- The Washington Times - Thursday, May 3, 2018

Americans are increasingly succumbing to what researchers call “deaths of despair” — suicides and alcohol- or drug-fueled deaths — according to a study being released Thursday that paints a grim picture of health in the U.S.

Despair deaths spiked by 50 percent from 2005 to 2016, the Commonwealth Fund says, with states in the Northeast and Appalachia faring particularly badly.

The findings add to a growing body of evidence that feelings of isolation and growing economic anxiety are exacting a significant toll, particularly on less-educated residents of rural America, even as people in other advanced countries live longer.

“This is predominately an American problem,” said David Blumenthal, president of the Commonwealth Fund.

Researchers said they couldn’t point to a single explanation for the rising despair and the spike in deaths, though states with the highest death rates track with where the opioid crisis has hit the hardest.

West Virginia was by far worst off, with 83 deaths per 100,000 residents in 2016 as a result of suicide, alcohol or drug use. New Hampshire was second at roughly 64 per 100,000, followed by Ohio at 63.

Rates rose in those states and Pennsylvania and Massachusetts by at least 20 percent from 2013 to 2016, as the deadly opioid-synthetic fentanyl hit the streets.

Nebraska fared the best, at 28.5 deaths per 100,000 in 2016, followed by Hawaii, which topped the Commonwealth Fund’s broader scorecard on 40 measures related to health outcomes and access to care.

But nationwide, the trend is dour. Federal scientists reported in December that U.S. life expectancy had fallen for a second consecutive year in 2016 — the first multiyear drop since the early 1960s. Even the 1980s HIV/AIDS epidemic didn’t create such a drop.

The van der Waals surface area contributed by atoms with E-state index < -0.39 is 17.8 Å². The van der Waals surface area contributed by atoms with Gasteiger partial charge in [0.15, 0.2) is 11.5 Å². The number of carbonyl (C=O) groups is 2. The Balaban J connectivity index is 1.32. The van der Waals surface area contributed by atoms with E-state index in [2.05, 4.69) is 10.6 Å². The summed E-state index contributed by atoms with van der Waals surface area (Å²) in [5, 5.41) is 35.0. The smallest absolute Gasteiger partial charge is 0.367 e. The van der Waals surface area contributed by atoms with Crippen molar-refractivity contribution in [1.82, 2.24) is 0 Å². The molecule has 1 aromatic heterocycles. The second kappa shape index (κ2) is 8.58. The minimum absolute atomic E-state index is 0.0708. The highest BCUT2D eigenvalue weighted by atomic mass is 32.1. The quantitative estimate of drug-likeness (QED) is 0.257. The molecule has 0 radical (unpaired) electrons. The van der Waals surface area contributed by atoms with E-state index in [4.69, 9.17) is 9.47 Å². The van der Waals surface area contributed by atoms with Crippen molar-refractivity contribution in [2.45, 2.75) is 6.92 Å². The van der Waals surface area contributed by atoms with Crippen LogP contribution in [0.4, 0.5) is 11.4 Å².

The decrease was driven by a 21 percent spike in deaths from drug overdoses, according to the Centers for Disease Control and Prevention.

John Auerbach, president and CEO of Trust for America’s Health, said he can track the uptick in deaths back to the widening supply of prescription opioids in the late 1990s, to widespread addiction and now to the heroin and fentanyl epidemic.

“During that same period of time, that’s where we see this widening of the gap between the rich and the poor,” he said, attributing despair, suicide and substance abuse to the disparity.

“Your sense of where you are is that much more dramatic,” he said. “You’re that much more aware of being at the bottom.”

Shannon M. Monnat, an associate professor of sociology at Syracuse University, said the roots of the despair run deep.

“Opioids may have been the spark, but a spark needs kindling in order to ignite,” she said. “This kindling is decades of economic restructuring, rising income inequality, social disconnection and loss of social cohesion, an emphasis on consumption to satisfy us and give our lives meaning, our demand for quick fixes to medical ailments, and an economic regime that emphasizes the market and maximizing shareholder value over collective societal well-being.”

Mr. Auerbach’s group earlier this year tallied the number of suicide, alcohol and drug overdose deaths and came up with 142,000 for 2016.

That was up from 91,000 in 2007 and 64,500 in 1999 — more than doubling over the past two decades. The population has grown only 17 percent during that period.

Princeton professors Anne Case and Angus Deaton sounded the alarm over “deaths from despair” two years ago, when they reported that mortality rates among non-Hispanic whites had risen sharply since 1999.

They said the problem appeared to compound itself over time as whites with little education struggled in the job markets and fell prey to family problems and substance abuse issues.

“Ultimately, we see our story as about the collapse of the white working class after its heyday in the early 1970s, and the pathologies that accompany this decline,” they wrote last year in the Brookings Papers on Economic Activity, a scholarly journal.

Death rates among blacks and Hispanics have continued to fall, regardless of educational attainment, and Europeans have seen a decline, too.

“Mortality rates in comparably rich countries have continued their premillennial fall at the rates that used to characterize the United States,” the Princeton professors’ paper said.

Mr. Blumenthal said it is difficult to make “one-to-one” comparisons between the U.S. and the European Union, though higher rates of opioid prescribing could account for the increasing death rate in America, even though many European countries suffer from higher unemployment rates.

European countries tend to have more robust safety nets, he said, so inhabitants are less likely to fall into poverty and despair as a result of unemployment.


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